June’s member of the month is writer Kirstie Swain. Since joining IdeasTap, Kirstie has authored umpteen articles for IdeasMag, been a runner up in Editor’s Brief, created a play about the Arab Spring through Write to Shine and, as one of our new Creative Spacers, she’s now writing prime-time TV from our Bermondsey offices…
When I moved to London from Glasgow two years ago, I didn’t have any network down here whatsoever.
I had recently left my job as a corporate video producer and was trying to make a go of the freelance writing thing. I found IdeasTap on Google when I was looking for arts organisations to be part of – and for opportunities. When I started trying to be a proper writer, it was all about getting as much exposure, entering as many competitions and writing as much as I could.
Being a writer is something you have to work so hard at. I had written a lot of short stories in the past and it’s always been part of every job I’ve had. I did journalism and did an English degree and then when I got into corporate production I started writing scripts and loved it. I entered a few BBC competitions and my work was recognised, so I thought, “I can do this”.
When I first came to London, I worked as project manager on National Youth Theatre’s DigiS'warm, using my video knowledge from working up in Scotland. I was a runner up in an Editor’s Brief with a short story called Plenty in 2010 and wrote articles for IdeasMag. In 2011, I won Write to Shine, a brief with the National Youth Theatre and Shine Drama. We did workshops on theatre and TV, then we all wrote a play together in response to the Arab Spring called Our Days of Rage, which was performed at the Old Vic Tunnels last summer. That was brilliant. I also won a BBC Writersroom brief and attended a workshop with Development Producer Paul Ashton.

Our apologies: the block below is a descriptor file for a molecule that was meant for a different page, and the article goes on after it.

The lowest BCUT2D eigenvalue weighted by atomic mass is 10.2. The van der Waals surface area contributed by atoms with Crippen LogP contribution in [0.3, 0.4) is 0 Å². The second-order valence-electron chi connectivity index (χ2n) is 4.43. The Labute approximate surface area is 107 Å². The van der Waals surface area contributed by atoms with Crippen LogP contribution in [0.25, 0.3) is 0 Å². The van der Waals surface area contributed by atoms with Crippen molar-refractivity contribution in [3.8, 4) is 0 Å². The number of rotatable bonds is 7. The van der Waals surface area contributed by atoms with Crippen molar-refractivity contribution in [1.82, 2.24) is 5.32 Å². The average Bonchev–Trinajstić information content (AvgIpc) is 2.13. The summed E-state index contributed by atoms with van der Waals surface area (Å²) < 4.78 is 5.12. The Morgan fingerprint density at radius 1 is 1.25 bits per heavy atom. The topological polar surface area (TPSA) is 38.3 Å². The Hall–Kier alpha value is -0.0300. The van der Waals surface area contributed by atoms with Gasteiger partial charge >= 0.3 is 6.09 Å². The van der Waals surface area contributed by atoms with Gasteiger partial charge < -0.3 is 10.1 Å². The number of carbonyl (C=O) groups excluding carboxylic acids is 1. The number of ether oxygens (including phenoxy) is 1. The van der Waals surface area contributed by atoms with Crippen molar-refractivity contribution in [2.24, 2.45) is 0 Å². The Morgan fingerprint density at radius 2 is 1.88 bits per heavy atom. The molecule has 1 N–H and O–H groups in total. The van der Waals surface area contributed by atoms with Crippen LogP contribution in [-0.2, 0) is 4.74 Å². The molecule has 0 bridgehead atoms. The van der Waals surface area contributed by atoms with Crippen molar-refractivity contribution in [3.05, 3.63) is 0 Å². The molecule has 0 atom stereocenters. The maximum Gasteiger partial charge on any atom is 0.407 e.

I’m currently in the first year of the BBC Writers Academy. It has completely changed my life. You do three months of lectures and then you have to write three episodes of Doctors. If that gets green-lit you get put on rotation on Holby City, Casualty and EastEnders. I did Holby first. Usually it’s the one people want to leave until last because it’s an hour long and quite a hard show to write because you don’t ever get to leave the hospital, but it was great fun and they’ve asked me back, so I must have done something right. I’m just finishing EastEnders off now.
Working on those shows is a really good way of learning your craft, but you’re writing characters that other people have come up with. That’s one of the hardest things – you want to put your own voice into it as a writer, but you also have to make it look like it’s part of the fabric of the show and that the characters aren’t acting out of character. In the future I’d love to come up with something like The Office, with a lot of pathos and humour. I’d like to write a well–respected cult comedy drama for women – a No Angels for the 2010s!
More member of the months
...Theatre maker Charlotte Josephine
...Photographer Mark Cocksedge
Don’t miss Kirstie’s episode of Holby City at 7.30pm on Tuesday 31 July, BBC1 and her episode of Eastenders at 7.30pm on BBC1 or 22:00pm on BBC3 on Tuesday 4 September.
Sign up to IdeasTap for advice, funding, opportunities and our weekly newsletter – with all the latest arts jobs.